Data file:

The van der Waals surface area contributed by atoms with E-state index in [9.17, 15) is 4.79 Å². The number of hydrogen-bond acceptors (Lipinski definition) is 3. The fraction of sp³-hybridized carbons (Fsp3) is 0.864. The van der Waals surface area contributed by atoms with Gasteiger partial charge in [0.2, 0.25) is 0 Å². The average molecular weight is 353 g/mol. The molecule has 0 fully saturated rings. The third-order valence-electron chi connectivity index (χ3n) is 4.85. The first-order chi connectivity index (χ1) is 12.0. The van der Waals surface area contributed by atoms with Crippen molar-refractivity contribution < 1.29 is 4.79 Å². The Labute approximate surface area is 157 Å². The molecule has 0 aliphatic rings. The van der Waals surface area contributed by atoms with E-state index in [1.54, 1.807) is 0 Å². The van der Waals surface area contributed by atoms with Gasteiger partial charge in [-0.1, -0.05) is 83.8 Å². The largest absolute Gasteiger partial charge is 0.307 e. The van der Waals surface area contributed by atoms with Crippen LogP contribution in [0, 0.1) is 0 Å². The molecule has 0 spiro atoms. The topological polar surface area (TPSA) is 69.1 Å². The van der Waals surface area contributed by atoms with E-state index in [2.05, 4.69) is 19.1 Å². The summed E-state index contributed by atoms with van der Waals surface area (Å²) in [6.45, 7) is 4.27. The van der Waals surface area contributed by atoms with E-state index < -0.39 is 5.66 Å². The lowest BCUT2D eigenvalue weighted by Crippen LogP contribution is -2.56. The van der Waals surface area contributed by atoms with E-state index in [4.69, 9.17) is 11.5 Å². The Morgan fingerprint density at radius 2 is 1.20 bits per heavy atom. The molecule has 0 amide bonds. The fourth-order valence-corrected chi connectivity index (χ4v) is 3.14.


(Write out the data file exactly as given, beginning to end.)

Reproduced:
The van der Waals surface area contributed by atoms with E-state index in [9.17, 15) is 4.79 Å². The number of hydrogen-bond acceptors (Lipinski definition) is 3. The fraction of sp³-hybridized carbons (Fsp3) is 0.864. The van der Waals surface area contributed by atoms with Gasteiger partial charge in [0.2, 0.25) is 0 Å². The average molecular weight is 353 g/mol. The molecule has 0 fully saturated rings. The third-order valence-electron chi connectivity index (χ3n) is 4.85. The first-order chi connectivity index (χ1) is 12.0. The van der Waals surface area contributed by atoms with Crippen molar-refractivity contribution < 1.29 is 4.79 Å². The Labute approximate surface area is 157 Å². The molecule has 0 aliphatic rings. The van der Waals surface area contributed by atoms with E-state index in [1.54, 1.807) is 0 Å². The van der Waals surface area contributed by atoms with Gasteiger partial charge in [-0.1, -0.05) is 83.8 Å². The largest absolute Gasteiger partial charge is 0.307 e. The van der Waals surface area contributed by atoms with Crippen LogP contribution in [0, 0.1) is 0 Å². The molecule has 0 spiro atoms. The topological polar surface area (TPSA) is 69.1 Å². The van der Waals surface area contributed by atoms with E-state index in [2.05, 4.69) is 19.1 Å². The summed E-state index contributed by atoms with van der Waals surface area (Å²) in [6.45, 7) is 4.27. The van der Waals surface area contributed by atoms with E-state index < -0.39 is 5.66 Å². The lowest BCUT2D eigenvalue weighted by Crippen LogP contribution is -2.56. The van der Waals surface area contributed by atoms with E-state index in [4.69, 9.17) is 11.5 Å². The Morgan fingerprint density at radius 2 is 1.20 bits per heavy atom. The molecule has 0 amide bonds. The fourth-order valence-corrected chi connectivity index (χ4v) is 3.14.